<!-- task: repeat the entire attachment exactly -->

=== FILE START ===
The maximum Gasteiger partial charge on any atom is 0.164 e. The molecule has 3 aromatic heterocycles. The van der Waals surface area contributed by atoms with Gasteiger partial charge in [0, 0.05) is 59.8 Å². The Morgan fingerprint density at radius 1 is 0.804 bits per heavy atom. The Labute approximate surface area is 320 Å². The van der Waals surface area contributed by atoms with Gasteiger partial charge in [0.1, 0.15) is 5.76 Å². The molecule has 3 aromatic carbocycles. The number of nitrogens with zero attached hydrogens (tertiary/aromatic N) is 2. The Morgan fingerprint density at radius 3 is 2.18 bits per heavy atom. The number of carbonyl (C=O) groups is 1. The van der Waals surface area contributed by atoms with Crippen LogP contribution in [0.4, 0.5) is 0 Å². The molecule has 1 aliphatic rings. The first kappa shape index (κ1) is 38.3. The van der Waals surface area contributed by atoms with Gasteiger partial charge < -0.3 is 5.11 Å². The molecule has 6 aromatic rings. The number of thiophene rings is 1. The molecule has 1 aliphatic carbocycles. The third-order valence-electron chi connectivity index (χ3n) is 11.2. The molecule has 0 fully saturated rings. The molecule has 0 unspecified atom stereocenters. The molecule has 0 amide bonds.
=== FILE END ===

The maximum Gasteiger partial charge on any atom is 0.164 e. The molecule has 3 aromatic heterocycles. The van der Waals surface area contributed by atoms with Gasteiger partial charge in [0, 0.05) is 59.8 Å². The Morgan fingerprint density at radius 1 is 0.804 bits per heavy atom. The Labute approximate surface area is 320 Å². The van der Waals surface area contributed by atoms with Gasteiger partial charge in [0.1, 0.15) is 5.76 Å². The molecule has 3 aromatic carbocycles. The number of nitrogens with zero attached hydrogens (tertiary/aromatic N) is 2. The Morgan fingerprint density at radius 3 is 2.18 bits per heavy atom. The number of carbonyl (C=O) groups is 1. The van der Waals surface area contributed by atoms with Crippen LogP contribution in [0.4, 0.5) is 0 Å². The molecule has 1 aliphatic rings. The first kappa shape index (κ1) is 38.3. The van der Waals surface area contributed by atoms with Gasteiger partial charge < -0.3 is 5.11 Å². The molecule has 6 aromatic rings. The number of thiophene rings is 1. The molecule has 1 aliphatic carbocycles. The third-order valence-electron chi connectivity index (χ3n) is 11.2. The molecule has 0 fully saturated rings. The molecule has 0 unspecified atom stereocenters. The molecule has 0 amide bonds.